I didn’t start “tracking” things again (for diabetes) until late 2013, when we realized that I could get my CGM data off the device and into the laptop beside my bed, dragging the CGM data into a CSV file in Dropbox and sending it to the cloud so an app called “Pushover” would make a louder and different alarm on my phone to wake me up to overnight hypoglycemia. The only reason I added any manual “tracking” to this system was because we realized we could create an algorithm to USE the information I gave it (about what I was eating and the insulin I was taking) combined with the real-time CGM data to usefully predict glucose levels in the future. Predictions meant we could make *predictive* alarms, instead of solely having *reactive* alarms, which is what the status quo in diabetes has been for decades.
So sure, I started tracking what I was eating and dosing, but not really. I was hitting buttons to enter this information into the system because it was useful, again, in real time. I didn’t bother doing much with the data retrospectively. I did occasional do things like reflect on my changes in sensitivity after I got the norovirus, for example, but again this was mostly looking in awe at how the real-time functionality of autosensitivity, an algorithm feature we designed to adjust to real-time changes in sensitivity to insulin, dealt throughout the course of being sick.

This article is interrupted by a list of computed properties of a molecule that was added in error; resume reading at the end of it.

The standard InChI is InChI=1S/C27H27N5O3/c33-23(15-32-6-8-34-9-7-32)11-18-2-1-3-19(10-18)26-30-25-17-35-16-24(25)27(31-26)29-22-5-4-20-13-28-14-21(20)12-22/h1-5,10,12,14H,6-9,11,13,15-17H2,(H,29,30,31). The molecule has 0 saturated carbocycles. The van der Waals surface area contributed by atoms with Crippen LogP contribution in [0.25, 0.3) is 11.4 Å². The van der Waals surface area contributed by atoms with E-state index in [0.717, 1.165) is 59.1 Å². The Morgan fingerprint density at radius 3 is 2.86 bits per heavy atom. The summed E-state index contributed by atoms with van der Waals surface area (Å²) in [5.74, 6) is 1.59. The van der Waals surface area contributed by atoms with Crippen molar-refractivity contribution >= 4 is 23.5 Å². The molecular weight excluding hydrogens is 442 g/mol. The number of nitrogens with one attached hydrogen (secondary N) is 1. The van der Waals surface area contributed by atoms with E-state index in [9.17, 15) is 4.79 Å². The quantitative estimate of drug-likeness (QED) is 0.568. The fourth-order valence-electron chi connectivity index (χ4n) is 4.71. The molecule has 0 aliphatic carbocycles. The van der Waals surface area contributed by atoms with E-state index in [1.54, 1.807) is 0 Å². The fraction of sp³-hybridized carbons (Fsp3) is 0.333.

At the beginning of 2020, my life changed. Not because of the pandemic (although also because of that), but because I began to have serious, very bothersome GI symptoms that dragged on throughout 2020 and 2021. I’ve written here about my experiences in eventually self-diagnosing (and confirming) that I have exocrine pancreatic insufficiency, and began taking pancreatic enzyme replacement therapy in January 2022.